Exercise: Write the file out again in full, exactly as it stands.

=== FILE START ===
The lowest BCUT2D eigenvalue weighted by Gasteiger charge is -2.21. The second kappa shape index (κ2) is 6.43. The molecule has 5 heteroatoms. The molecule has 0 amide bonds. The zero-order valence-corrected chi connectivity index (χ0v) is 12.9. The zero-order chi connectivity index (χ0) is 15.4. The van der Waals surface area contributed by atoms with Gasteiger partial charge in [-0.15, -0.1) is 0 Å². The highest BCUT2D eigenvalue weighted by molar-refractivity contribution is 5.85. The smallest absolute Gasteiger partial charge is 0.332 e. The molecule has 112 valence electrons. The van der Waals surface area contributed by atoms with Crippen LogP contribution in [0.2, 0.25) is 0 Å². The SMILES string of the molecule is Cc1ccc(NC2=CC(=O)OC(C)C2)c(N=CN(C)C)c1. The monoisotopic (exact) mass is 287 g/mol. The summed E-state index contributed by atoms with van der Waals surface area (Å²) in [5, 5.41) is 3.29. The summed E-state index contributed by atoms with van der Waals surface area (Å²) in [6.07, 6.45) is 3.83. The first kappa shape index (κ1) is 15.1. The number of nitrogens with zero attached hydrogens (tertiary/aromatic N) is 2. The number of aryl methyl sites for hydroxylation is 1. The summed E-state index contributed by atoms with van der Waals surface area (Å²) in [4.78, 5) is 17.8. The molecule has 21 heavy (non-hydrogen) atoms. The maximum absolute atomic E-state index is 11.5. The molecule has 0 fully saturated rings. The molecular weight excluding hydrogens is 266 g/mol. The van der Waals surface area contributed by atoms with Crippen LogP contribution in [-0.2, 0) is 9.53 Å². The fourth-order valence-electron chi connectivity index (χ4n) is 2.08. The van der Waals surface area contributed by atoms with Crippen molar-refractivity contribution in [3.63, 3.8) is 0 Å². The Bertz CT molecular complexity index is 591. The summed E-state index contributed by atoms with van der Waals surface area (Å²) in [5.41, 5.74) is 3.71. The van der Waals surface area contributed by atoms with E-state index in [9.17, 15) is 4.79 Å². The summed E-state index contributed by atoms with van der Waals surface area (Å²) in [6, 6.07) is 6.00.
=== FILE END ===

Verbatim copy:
The lowest BCUT2D eigenvalue weighted by Gasteiger charge is -2.21. The second kappa shape index (κ2) is 6.43. The molecule has 5 heteroatoms. The molecule has 0 amide bonds. The zero-order valence-corrected chi connectivity index (χ0v) is 12.9. The zero-order chi connectivity index (χ0) is 15.4. The van der Waals surface area contributed by atoms with Gasteiger partial charge in [-0.15, -0.1) is 0 Å². The highest BCUT2D eigenvalue weighted by molar-refractivity contribution is 5.85. The smallest absolute Gasteiger partial charge is 0.332 e. The molecule has 112 valence electrons. The van der Waals surface area contributed by atoms with Crippen LogP contribution in [0.2, 0.25) is 0 Å². The SMILES string of the molecule is Cc1ccc(NC2=CC(=O)OC(C)C2)c(N=CN(C)C)c1. The monoisotopic (exact) mass is 287 g/mol. The summed E-state index contributed by atoms with van der Waals surface area (Å²) in [5, 5.41) is 3.29. The summed E-state index contributed by atoms with van der Waals surface area (Å²) in [6.07, 6.45) is 3.83. The first kappa shape index (κ1) is 15.1. The number of nitrogens with zero attached hydrogens (tertiary/aromatic N) is 2. The number of aryl methyl sites for hydroxylation is 1. The summed E-state index contributed by atoms with van der Waals surface area (Å²) in [4.78, 5) is 17.8. The molecule has 21 heavy (non-hydrogen) atoms. The maximum absolute atomic E-state index is 11.5. The molecule has 0 fully saturated rings. The molecular weight excluding hydrogens is 266 g/mol. The van der Waals surface area contributed by atoms with Crippen LogP contribution in [-0.2, 0) is 9.53 Å². The fourth-order valence-electron chi connectivity index (χ4n) is 2.08. The van der Waals surface area contributed by atoms with Crippen molar-refractivity contribution in [3.63, 3.8) is 0 Å². The Bertz CT molecular complexity index is 591. The summed E-state index contributed by atoms with van der Waals surface area (Å²) in [5.41, 5.74) is 3.71. The van der Waals surface area contributed by atoms with E-state index in [9.17, 15) is 4.79 Å². The summed E-state index contributed by atoms with van der Waals surface area (Å²) in [6, 6.07) is 6.00.